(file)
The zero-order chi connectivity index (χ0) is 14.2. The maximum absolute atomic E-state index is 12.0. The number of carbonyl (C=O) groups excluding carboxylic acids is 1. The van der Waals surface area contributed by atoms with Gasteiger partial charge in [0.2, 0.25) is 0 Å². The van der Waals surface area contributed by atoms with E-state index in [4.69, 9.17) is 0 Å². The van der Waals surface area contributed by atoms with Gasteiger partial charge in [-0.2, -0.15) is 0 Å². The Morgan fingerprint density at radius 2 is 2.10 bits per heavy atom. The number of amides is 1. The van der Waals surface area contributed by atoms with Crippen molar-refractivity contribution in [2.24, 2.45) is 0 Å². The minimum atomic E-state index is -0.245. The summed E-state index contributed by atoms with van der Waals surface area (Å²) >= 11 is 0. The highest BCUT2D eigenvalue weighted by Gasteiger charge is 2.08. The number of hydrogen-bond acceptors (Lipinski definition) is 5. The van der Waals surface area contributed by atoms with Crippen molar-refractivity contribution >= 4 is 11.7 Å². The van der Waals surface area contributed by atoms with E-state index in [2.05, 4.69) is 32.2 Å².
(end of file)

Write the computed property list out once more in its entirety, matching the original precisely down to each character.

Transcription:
The zero-order chi connectivity index (χ0) is 14.2. The maximum absolute atomic E-state index is 12.0. The number of carbonyl (C=O) groups excluding carboxylic acids is 1. The van der Waals surface area contributed by atoms with Gasteiger partial charge in [0.2, 0.25) is 0 Å². The van der Waals surface area contributed by atoms with E-state index in [4.69, 9.17) is 0 Å². The van der Waals surface area contributed by atoms with Gasteiger partial charge in [-0.2, -0.15) is 0 Å². The Morgan fingerprint density at radius 2 is 2.10 bits per heavy atom. The number of amides is 1. The van der Waals surface area contributed by atoms with Crippen molar-refractivity contribution in [2.24, 2.45) is 0 Å². The minimum atomic E-state index is -0.245. The summed E-state index contributed by atoms with van der Waals surface area (Å²) >= 11 is 0. The highest BCUT2D eigenvalue weighted by Gasteiger charge is 2.08. The number of hydrogen-bond acceptors (Lipinski definition) is 5. The van der Waals surface area contributed by atoms with Crippen molar-refractivity contribution >= 4 is 11.7 Å². The van der Waals surface area contributed by atoms with E-state index in [2.05, 4.69) is 32.2 Å².